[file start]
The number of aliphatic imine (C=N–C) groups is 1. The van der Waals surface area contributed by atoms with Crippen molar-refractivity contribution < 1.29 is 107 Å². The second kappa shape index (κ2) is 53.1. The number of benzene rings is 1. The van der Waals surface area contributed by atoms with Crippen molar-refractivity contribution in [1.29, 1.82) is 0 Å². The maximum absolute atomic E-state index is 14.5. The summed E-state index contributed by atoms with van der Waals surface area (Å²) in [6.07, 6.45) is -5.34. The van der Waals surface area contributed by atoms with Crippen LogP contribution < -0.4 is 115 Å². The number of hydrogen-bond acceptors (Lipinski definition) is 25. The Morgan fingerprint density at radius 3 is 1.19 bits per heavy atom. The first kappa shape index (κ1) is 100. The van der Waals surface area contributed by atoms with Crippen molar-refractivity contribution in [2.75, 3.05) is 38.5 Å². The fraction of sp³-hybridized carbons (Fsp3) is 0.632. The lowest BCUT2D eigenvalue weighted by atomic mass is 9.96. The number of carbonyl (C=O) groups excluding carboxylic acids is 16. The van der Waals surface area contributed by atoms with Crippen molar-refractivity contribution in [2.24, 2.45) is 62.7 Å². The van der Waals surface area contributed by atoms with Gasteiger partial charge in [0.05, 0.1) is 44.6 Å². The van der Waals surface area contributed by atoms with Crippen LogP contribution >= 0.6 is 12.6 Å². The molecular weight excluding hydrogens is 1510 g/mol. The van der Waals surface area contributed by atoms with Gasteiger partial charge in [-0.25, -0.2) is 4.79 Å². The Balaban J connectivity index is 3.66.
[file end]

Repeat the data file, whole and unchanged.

The number of aliphatic imine (C=N–C) groups is 1. The van der Waals surface area contributed by atoms with Crippen molar-refractivity contribution < 1.29 is 107 Å². The second kappa shape index (κ2) is 53.1. The number of benzene rings is 1. The van der Waals surface area contributed by atoms with Crippen molar-refractivity contribution in [1.29, 1.82) is 0 Å². The maximum absolute atomic E-state index is 14.5. The summed E-state index contributed by atoms with van der Waals surface area (Å²) in [6.07, 6.45) is -5.34. The van der Waals surface area contributed by atoms with Crippen LogP contribution < -0.4 is 115 Å². The number of hydrogen-bond acceptors (Lipinski definition) is 25. The Morgan fingerprint density at radius 3 is 1.19 bits per heavy atom. The first kappa shape index (κ1) is 100. The van der Waals surface area contributed by atoms with Crippen molar-refractivity contribution in [2.75, 3.05) is 38.5 Å². The fraction of sp³-hybridized carbons (Fsp3) is 0.632. The lowest BCUT2D eigenvalue weighted by atomic mass is 9.96. The number of carbonyl (C=O) groups excluding carboxylic acids is 16. The van der Waals surface area contributed by atoms with Crippen molar-refractivity contribution in [2.24, 2.45) is 62.7 Å². The van der Waals surface area contributed by atoms with Gasteiger partial charge in [0.05, 0.1) is 44.6 Å². The van der Waals surface area contributed by atoms with Crippen LogP contribution >= 0.6 is 12.6 Å². The molecular weight excluding hydrogens is 1510 g/mol. The van der Waals surface area contributed by atoms with Gasteiger partial charge in [-0.25, -0.2) is 4.79 Å². The Balaban J connectivity index is 3.66.